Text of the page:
Stop! Look! Listen! contains a pair of mini-masterpieces of the form. One is "Apaches", a 29-minute short by John Mackenzie (who later made The Long Good Friday); its warnings about the dangers of playing on, with or around farmyard machinery stayed with me into adulthood. I only need to see a combine harvester in repose and I get a chill.

But the film which got to me as a nipper, and still freaks me out now, is "Never Go With Strangers", directed by Sarah Erulkar. (Other work by the Indian-born director is screening at the BFI Southbank this Thursday.) As I watched it again this week, it was like revisiting the scene of a partially repressed childhood trauma; instantly I was transported back to the mustard-carpeted "television area" of my Essex primary school, where we were all herded to watch this stark warning of the dangers of skipping off to see a strange man's puppy/goldfish/newborn donkey.

Erulkar's short has an economical but striking visual power. Images from the film are seared on my brain -- like the child whimpering in the shadow of her unseen kidnapper, or the sudden imposition of demonic eyes on the face of an apparently innocuous face as the narrator says, "If a man looked awful, if his face changed when he was doing something bad, it would be so easy not to go with him." (That gimmick didn't have quite the same kick when it was wheeled out for the "New Labour, New Danger" poster campaign.) And there are details I had forgotten, or never noticed. As the shadow looms over the child, and the voiceover says "He's big, he's frightening, he can be rude and nasty, and she can't do anything about it," we can see debris all around her, including one especially disturbing detail -- a doll with its head snapped off.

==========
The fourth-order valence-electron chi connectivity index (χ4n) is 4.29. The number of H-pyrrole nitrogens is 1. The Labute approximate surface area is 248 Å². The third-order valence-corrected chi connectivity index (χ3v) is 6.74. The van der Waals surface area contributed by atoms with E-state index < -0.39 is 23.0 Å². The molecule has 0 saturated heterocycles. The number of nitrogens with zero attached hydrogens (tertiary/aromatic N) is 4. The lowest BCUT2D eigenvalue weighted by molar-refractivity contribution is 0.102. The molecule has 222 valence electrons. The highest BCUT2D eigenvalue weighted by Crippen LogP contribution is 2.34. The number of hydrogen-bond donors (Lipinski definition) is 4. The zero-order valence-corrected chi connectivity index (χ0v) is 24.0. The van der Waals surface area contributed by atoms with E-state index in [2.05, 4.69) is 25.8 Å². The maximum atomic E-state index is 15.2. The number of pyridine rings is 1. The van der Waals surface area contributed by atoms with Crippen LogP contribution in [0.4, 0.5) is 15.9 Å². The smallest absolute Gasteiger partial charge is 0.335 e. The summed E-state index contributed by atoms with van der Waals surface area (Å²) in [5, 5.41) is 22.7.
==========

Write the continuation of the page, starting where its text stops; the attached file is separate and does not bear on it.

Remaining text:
What saves the short from overkill is its essential sanity. It addresses its young audience in a reasonable, sophisticated voice -- one from which modern governments might learn a great deal when raising with the electorate the subject of terrorism. The film reminds viewers that most people wish them no harm. And it respects their independence too: "You're not babies any more," the narrator says. "You want to be free and find a bit of adventure." Any shortcomings can be blamed only on semantics or naivety. It is unfortunate that the script differentiates between people who are kind to children and those who are "unhappy, lonely, peculiar or bad", adjectives which I'm sure could apply to most of us on drab days. There's also the comforting but unhelpful illusion, still upheld today, that any threat will come predominantly from outside the family, when we know this not to be the case.

The COI Collection: Stop! Look! Listen is available now. Harry Potter and the Deathly Hallows: Part 1 is released on 19 November.

Ryan Gilbey is the New Statesman's film critic. He is also the author of It Don't Worry Me (Faber), about 1970s US cinema, and a study of Groundhog Day in the "Modern Classics" series (BFI Publishing). He was named reviewer of the year in the 2007 Press Gazette awards.

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The Sad Part Was: this story collection puts the real Bangkok on display

Thai author Prabda Yoon descends into the voices and minds of a small cast of characters.

In Bangkok’s budding literary scene, Prabda Yoon sits at the centre. Born in 1973, he’s the scion of a well-known family (his father Suthichai Sae-Yoon is the co-founder of the Nation newspaper) and is known in Thailand as not only an enfant terrible of letters but as an illustrator, screen-writer and director (his first film, Motel Mist, was shown at European festivals in 2016).

His reputation rests mainly on a collection of short stories published in 2000 entitled in Thai Kwam Na Ja Pen, roughly translated as Probability, and it is from this early collection that most of the stories now collected in The Sad Part Was are derived. Translated with cool elegance by Mui Poopoksakul, they are among the first modern Thai stories to be published in the UK.